Use Quotation Marks for Phrases

Put quotation marks around any phrases among your terms so that the phrase is what’s searched for, rather than the separate words. “Common cold” instead of common cold is a good example. Without those quotation marks, just think how many sources Google or other search tools would waste their/your time on things that have nothing to do with our sniffles.

Quotation marks around the phrase common cold.
Putting a phrase in quotes returns results containing that phrase,
and not the results for the individual words.

Use Wildcard and Truncation Symbols to Broaden

Consider whether using wild card or truncating symbols would help find variations of a word. For instance, the wildcard symbol in wom?n finds both woman and women, and the truncating symbol in mathematic* finds mathematics, mathematically, mathematician, etc.

Asterisks (*) match any number of characters that fit the rest of the pattern, and the question mark (?) matches a single character within a pattern.
Using wildcard characters allows you to find variations of a word.

Activity: Wildcards and Truncation

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Consider AND, OR, NOT

You can often do more precise searching by combining search terms by using the words AND, OR, and NOT. These are known as Boolean Operators. Generally, using these operators narrows your search, making it more precise.

Venn diagrams showing how searches using AND and NOT narrow search results, while those using OR expand search results.
The Boolean operators AND, OR, and NOT exclude or include
subsets of sources.

AND – If the main idea contains two or more ideas, you’ll want to use AND to combine those terms in your search statement. To look for information about spiders as signs of climate change, you’ll want to have both terms in the search and perform an AND search. That’s what automatically happens in search engines such as Google and Bing unless you tell them to do something different by using OR,NOT, or-.

OR – If the main idea has several synonyms, use OR to combine them. Most search tools search for all terms (AND) by default, so you need to use the operator OR between terms to let them know you want to find any of the terms not documents with all the terms. For instance, in the previous example of Latino small business growth, we would want to also use the term Hispanic.

NOT – If the main idea has a common use you want to exclude, use NOT to exclude that word. For example, if we were looking for information about illegal drug use we would want to exclude prescription drugs from the search results. This is commonly done with NOT or the use of the minus (-) sign. In Google, to exclude a word use-word with no space between the – and the word you want to exclude. If you put a space in there, Google will not exclude the word.(When using some search tools, you have to use AND NOT before the word to exclude it.)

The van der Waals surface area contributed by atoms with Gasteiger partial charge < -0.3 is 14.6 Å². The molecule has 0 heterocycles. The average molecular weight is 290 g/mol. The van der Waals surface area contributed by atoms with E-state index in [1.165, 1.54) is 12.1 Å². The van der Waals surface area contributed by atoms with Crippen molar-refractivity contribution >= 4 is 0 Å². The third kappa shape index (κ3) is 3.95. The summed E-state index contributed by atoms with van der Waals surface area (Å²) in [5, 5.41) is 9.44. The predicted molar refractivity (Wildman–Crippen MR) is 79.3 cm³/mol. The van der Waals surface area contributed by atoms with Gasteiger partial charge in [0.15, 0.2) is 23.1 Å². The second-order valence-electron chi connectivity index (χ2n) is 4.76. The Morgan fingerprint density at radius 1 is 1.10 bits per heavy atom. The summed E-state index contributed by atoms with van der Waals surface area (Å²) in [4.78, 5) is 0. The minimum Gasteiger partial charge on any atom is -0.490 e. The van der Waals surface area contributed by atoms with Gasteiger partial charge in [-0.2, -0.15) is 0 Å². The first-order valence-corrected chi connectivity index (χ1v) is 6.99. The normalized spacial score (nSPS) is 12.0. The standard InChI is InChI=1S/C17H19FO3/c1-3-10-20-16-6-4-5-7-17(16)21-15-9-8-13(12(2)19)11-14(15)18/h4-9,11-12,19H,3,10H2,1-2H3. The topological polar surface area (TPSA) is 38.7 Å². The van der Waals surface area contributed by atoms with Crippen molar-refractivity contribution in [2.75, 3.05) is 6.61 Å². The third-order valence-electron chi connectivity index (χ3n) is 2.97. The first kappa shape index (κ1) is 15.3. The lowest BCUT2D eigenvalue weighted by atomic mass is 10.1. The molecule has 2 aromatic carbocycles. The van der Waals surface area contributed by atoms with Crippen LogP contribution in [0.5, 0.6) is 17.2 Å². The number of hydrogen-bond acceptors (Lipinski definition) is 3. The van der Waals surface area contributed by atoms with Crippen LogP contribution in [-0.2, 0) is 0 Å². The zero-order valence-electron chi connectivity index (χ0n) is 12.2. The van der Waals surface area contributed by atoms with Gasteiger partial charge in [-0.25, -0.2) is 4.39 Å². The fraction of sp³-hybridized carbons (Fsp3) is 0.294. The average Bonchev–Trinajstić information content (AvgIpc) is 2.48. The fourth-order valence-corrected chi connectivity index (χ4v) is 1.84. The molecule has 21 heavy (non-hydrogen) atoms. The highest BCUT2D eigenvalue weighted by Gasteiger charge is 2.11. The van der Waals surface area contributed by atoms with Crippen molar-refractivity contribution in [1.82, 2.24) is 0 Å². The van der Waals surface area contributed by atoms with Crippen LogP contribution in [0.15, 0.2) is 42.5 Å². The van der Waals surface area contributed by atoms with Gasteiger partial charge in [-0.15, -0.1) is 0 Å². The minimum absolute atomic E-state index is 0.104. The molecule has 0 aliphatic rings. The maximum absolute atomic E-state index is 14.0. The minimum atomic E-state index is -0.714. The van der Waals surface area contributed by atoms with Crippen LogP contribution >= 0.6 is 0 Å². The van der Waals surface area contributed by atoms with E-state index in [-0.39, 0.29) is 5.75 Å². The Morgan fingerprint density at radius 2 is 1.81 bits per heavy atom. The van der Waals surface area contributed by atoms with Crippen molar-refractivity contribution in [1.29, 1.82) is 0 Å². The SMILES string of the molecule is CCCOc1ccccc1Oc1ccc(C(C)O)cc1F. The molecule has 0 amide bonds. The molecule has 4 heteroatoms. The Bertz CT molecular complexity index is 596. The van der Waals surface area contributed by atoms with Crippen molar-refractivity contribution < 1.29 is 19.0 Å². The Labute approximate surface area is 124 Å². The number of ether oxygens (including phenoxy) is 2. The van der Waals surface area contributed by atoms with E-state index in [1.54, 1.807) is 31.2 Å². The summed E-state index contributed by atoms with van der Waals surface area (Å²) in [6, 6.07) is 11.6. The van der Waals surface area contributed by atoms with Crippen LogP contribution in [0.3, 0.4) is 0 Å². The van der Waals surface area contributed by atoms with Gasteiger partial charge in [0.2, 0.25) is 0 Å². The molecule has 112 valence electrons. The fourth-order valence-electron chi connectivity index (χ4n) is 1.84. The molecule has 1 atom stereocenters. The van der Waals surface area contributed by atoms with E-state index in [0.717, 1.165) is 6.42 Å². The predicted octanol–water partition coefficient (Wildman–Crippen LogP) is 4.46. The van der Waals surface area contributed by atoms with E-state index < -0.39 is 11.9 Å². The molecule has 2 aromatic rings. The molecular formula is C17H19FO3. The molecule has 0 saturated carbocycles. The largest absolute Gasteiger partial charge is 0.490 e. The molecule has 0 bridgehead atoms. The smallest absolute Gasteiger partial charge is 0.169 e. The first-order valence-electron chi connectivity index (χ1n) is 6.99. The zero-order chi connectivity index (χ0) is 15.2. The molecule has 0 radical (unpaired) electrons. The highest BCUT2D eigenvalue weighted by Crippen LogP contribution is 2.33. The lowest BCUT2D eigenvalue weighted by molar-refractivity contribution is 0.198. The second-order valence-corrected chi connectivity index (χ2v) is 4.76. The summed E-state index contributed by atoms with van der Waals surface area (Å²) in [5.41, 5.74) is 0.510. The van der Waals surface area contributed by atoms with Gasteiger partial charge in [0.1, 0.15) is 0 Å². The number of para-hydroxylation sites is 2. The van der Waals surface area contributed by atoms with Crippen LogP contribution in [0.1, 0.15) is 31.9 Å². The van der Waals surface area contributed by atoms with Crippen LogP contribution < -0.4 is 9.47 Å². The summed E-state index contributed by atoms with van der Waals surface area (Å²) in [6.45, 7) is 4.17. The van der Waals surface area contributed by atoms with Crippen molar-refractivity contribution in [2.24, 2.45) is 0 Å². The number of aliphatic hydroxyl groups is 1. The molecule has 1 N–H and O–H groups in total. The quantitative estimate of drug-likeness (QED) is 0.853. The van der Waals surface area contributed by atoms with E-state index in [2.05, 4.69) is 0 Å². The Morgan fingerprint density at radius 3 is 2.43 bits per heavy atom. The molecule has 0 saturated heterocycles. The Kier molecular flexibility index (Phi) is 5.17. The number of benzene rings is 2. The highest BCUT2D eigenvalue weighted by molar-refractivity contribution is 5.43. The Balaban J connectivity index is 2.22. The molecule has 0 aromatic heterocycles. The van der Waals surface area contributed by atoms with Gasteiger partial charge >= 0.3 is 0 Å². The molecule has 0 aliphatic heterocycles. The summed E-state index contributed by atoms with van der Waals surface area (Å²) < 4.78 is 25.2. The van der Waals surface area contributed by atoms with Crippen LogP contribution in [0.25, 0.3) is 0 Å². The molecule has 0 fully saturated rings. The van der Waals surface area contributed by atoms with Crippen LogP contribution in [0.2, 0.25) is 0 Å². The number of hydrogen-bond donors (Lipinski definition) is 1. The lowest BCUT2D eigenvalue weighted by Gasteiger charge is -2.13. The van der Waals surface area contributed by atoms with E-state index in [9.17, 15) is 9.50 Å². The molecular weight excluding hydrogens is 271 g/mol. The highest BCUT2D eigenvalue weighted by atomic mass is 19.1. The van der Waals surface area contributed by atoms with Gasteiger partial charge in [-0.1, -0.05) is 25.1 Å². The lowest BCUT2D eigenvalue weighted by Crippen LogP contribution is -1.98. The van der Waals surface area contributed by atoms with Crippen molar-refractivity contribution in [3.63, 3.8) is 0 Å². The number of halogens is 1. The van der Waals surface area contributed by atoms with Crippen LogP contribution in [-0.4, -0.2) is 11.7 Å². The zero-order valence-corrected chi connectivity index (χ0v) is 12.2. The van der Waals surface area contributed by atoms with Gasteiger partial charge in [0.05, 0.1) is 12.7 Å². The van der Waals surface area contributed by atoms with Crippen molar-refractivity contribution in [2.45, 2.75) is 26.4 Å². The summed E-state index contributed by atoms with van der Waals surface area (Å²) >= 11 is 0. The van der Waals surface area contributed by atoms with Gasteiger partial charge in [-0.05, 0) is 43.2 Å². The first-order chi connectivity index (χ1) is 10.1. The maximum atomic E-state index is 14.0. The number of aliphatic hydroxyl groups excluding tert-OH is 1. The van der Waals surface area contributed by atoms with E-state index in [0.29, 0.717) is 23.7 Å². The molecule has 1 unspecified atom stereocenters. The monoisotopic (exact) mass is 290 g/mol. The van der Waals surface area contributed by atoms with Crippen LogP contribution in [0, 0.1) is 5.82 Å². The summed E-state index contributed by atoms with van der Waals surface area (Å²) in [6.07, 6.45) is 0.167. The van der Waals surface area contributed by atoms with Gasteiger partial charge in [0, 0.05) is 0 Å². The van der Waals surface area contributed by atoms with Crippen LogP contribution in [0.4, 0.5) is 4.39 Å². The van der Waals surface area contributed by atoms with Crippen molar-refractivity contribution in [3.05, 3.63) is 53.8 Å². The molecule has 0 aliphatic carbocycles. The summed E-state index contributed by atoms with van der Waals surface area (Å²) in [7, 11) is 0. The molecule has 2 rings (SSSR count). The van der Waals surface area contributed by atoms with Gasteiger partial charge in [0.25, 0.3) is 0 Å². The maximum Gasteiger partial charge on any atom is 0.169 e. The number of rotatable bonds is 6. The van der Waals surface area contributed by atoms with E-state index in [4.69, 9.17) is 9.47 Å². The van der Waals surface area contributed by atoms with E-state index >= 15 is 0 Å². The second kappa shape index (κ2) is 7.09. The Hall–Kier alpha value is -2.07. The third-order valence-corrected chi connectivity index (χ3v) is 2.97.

Using Parentheses with Multiple Operators

When a search requires multiple Boolean operators (AND, OR, NOT, or their symbols), you must use parentheses to group the appropriate terms and quotation marks with each Boolean operator. The resulting statements connect terms, remove terms, and organize search terms in ways that result in complex and precise searching.

The use of parentheses may remind you of the mathematical statements written in math courses. The reason parentheses are necessary in searching is that search tools, including Google, generally perform their operations from the left to right of a search statement. If you are using multiple Boolean operators, then the way to make sure that the search is done as a whole statement requires that you use parentheses to combine the sets in your statement.

Never use parentheses unless you are using multiple Boolean operators.

Parenthesis around two terms - (cat or dog) and (president and “white house") - to find references to cats or dogs owned by presidents in the white house.
Parenthesis are used with Boolean operators to combine terms
for complex searches.

Being skillful at this task of envisioning the effects Boolean operators have on a search can help you troubleshoot your own search statements when they aren’t turning up what you expected.

Example: “United States” AND (immigration or emigration)

Can you tell that the searcher wants to find information about the United States’ immigration or emigration?

The searcher will find more with this arrangement than would turn up if the statement had been “United States” immigration emigration. That’s because the latter arrangement without parentheses would find only information that was about both United States immigration and emigration, instead of either.

Example: (cats OR dogs) AND (treatment OR therapy)

Can you tell that the searcher wants to find information about either treatment or therapy for either cats or dogs?

That’s a different search from what the searcher would have gotten if this statement had been used: cats dogs treatment therapy. Anything found with the latter statement without parentheses would have had to be about both— not just either—therapy and treatment for both—not just either—cats and dogs. So the latter statement would have turned up fewer pieces of information.

Activity: Search Analysis

Open activity in a web browser.


Practice with Search

Take some time to practice searching precisely – start by identifying main concepts, then listing related and alternative terms (with the help of wildcard and truncation symbols), and finally constructing search statements.

Activity: Search Practice

This activity focuses on the research question “How does a person’s diet affect the risk for getting cancer?” Work through the three activities below.

Search TermsOpen activity in a web browser.

TruncationOpen activity in a web browser.

Search StatementsOpen activity in a web browser.

Activity: More Search Practice

This activity focuses on the research question “What is the effect of gamma radiation on crops?” Work through the three activities below.

More Search TermsOpen activity in a web browser.

More TruncationOpen activity in a web browser.

More Search StatementsOpen activity in a web browser.

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Precision Searching by Teaching & Learning and University Libraries is licensed under a Creative Commons Attribution 4.0 International License, except where otherwise noted.